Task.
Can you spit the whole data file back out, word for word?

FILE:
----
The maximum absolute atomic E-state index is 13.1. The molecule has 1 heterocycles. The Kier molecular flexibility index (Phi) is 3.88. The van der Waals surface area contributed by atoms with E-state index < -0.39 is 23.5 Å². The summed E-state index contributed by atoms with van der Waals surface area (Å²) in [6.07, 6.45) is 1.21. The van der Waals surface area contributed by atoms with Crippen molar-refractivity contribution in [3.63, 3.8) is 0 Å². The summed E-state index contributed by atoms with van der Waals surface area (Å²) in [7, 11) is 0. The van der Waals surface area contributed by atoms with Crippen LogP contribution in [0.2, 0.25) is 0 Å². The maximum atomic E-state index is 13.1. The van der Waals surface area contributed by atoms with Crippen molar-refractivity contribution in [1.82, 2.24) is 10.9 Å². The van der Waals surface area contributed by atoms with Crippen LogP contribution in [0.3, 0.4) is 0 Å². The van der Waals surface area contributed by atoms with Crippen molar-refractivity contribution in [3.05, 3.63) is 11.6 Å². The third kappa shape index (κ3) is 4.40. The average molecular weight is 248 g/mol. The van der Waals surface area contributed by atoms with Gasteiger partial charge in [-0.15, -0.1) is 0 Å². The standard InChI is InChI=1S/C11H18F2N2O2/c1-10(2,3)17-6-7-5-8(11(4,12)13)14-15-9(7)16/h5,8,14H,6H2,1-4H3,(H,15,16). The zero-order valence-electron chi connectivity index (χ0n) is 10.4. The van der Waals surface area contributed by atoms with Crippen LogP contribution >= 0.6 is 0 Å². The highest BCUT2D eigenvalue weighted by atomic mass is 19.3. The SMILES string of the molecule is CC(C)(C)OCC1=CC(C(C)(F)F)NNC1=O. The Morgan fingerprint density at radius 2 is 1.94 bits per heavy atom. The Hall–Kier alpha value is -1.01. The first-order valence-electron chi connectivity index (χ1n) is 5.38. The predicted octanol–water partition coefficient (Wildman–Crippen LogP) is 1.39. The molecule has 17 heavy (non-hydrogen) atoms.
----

The maximum absolute atomic E-state index is 13.1. The molecule has 1 heterocycles. The Kier molecular flexibility index (Phi) is 3.88. The van der Waals surface area contributed by atoms with E-state index < -0.39 is 23.5 Å². The summed E-state index contributed by atoms with van der Waals surface area (Å²) in [6.07, 6.45) is 1.21. The van der Waals surface area contributed by atoms with Crippen molar-refractivity contribution in [3.63, 3.8) is 0 Å². The summed E-state index contributed by atoms with van der Waals surface area (Å²) in [7, 11) is 0. The van der Waals surface area contributed by atoms with Crippen LogP contribution in [0.2, 0.25) is 0 Å². The maximum atomic E-state index is 13.1. The van der Waals surface area contributed by atoms with Crippen molar-refractivity contribution in [1.82, 2.24) is 10.9 Å². The van der Waals surface area contributed by atoms with Crippen LogP contribution in [0.3, 0.4) is 0 Å². The van der Waals surface area contributed by atoms with Crippen molar-refractivity contribution in [3.05, 3.63) is 11.6 Å². The third kappa shape index (κ3) is 4.40. The average molecular weight is 248 g/mol. The van der Waals surface area contributed by atoms with Gasteiger partial charge in [-0.15, -0.1) is 0 Å². The standard InChI is InChI=1S/C11H18F2N2O2/c1-10(2,3)17-6-7-5-8(11(4,12)13)14-15-9(7)16/h5,8,14H,6H2,1-4H3,(H,15,16). The zero-order valence-electron chi connectivity index (χ0n) is 10.4. The van der Waals surface area contributed by atoms with Crippen LogP contribution >= 0.6 is 0 Å². The highest BCUT2D eigenvalue weighted by atomic mass is 19.3. The SMILES string of the molecule is CC(C)(C)OCC1=CC(C(C)(F)F)NNC1=O. The Morgan fingerprint density at radius 2 is 1.94 bits per heavy atom. The Hall–Kier alpha value is -1.01. The first-order valence-electron chi connectivity index (χ1n) is 5.38. The predicted octanol–water partition coefficient (Wildman–Crippen LogP) is 1.39. The molecule has 17 heavy (non-hydrogen) atoms.